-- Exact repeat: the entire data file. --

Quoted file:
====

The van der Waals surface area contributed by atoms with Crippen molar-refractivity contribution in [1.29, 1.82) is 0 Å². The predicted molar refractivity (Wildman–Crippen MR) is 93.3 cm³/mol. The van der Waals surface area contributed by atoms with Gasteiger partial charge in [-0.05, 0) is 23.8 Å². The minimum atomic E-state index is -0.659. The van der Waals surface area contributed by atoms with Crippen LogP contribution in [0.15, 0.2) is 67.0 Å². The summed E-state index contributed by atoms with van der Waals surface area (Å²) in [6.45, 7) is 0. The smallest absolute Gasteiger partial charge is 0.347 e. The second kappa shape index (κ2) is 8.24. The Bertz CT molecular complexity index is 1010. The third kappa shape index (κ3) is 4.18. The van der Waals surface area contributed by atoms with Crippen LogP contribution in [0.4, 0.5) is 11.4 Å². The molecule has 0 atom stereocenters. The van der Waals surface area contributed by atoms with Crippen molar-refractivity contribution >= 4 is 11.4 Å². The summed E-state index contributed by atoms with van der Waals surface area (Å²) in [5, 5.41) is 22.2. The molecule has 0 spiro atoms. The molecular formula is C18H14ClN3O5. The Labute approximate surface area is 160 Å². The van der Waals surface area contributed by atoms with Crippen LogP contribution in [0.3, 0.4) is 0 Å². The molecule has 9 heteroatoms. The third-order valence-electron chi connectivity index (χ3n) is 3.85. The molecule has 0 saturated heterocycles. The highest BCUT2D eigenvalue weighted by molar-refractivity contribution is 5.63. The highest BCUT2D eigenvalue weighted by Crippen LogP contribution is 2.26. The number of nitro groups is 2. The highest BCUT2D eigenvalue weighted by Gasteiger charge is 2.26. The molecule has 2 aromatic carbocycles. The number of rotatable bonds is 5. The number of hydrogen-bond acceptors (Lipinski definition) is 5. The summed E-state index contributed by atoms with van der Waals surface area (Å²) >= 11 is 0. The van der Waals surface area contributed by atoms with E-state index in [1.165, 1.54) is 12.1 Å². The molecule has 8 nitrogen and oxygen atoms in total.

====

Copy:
The van der Waals surface area contributed by atoms with Crippen molar-refractivity contribution in [1.29, 1.82) is 0 Å². The predicted molar refractivity (Wildman–Crippen MR) is 93.3 cm³/mol. The van der Waals surface area contributed by atoms with Gasteiger partial charge in [-0.05, 0) is 23.8 Å². The minimum atomic E-state index is -0.659. The van der Waals surface area contributed by atoms with Crippen LogP contribution in [0.15, 0.2) is 67.0 Å². The summed E-state index contributed by atoms with van der Waals surface area (Å²) in [6.45, 7) is 0. The smallest absolute Gasteiger partial charge is 0.347 e. The second kappa shape index (κ2) is 8.24. The Bertz CT molecular complexity index is 1010. The third kappa shape index (κ3) is 4.18. The van der Waals surface area contributed by atoms with Crippen LogP contribution in [0.4, 0.5) is 11.4 Å². The molecule has 0 atom stereocenters. The van der Waals surface area contributed by atoms with Crippen molar-refractivity contribution >= 4 is 11.4 Å². The summed E-state index contributed by atoms with van der Waals surface area (Å²) in [5, 5.41) is 22.2. The molecule has 0 spiro atoms. The molecular formula is C18H14ClN3O5. The Labute approximate surface area is 160 Å². The van der Waals surface area contributed by atoms with Crippen LogP contribution in [0.3, 0.4) is 0 Å². The molecule has 9 heteroatoms. The third-order valence-electron chi connectivity index (χ3n) is 3.85. The molecule has 0 saturated heterocycles. The highest BCUT2D eigenvalue weighted by molar-refractivity contribution is 5.63. The highest BCUT2D eigenvalue weighted by Crippen LogP contribution is 2.26. The number of nitro groups is 2. The highest BCUT2D eigenvalue weighted by Gasteiger charge is 2.26. The molecule has 2 aromatic carbocycles. The number of rotatable bonds is 5. The number of hydrogen-bond acceptors (Lipinski definition) is 5. The summed E-state index contributed by atoms with van der Waals surface area (Å²) >= 11 is 0. The van der Waals surface area contributed by atoms with E-state index in [1.165, 1.54) is 12.1 Å². The molecule has 8 nitrogen and oxygen atoms in total.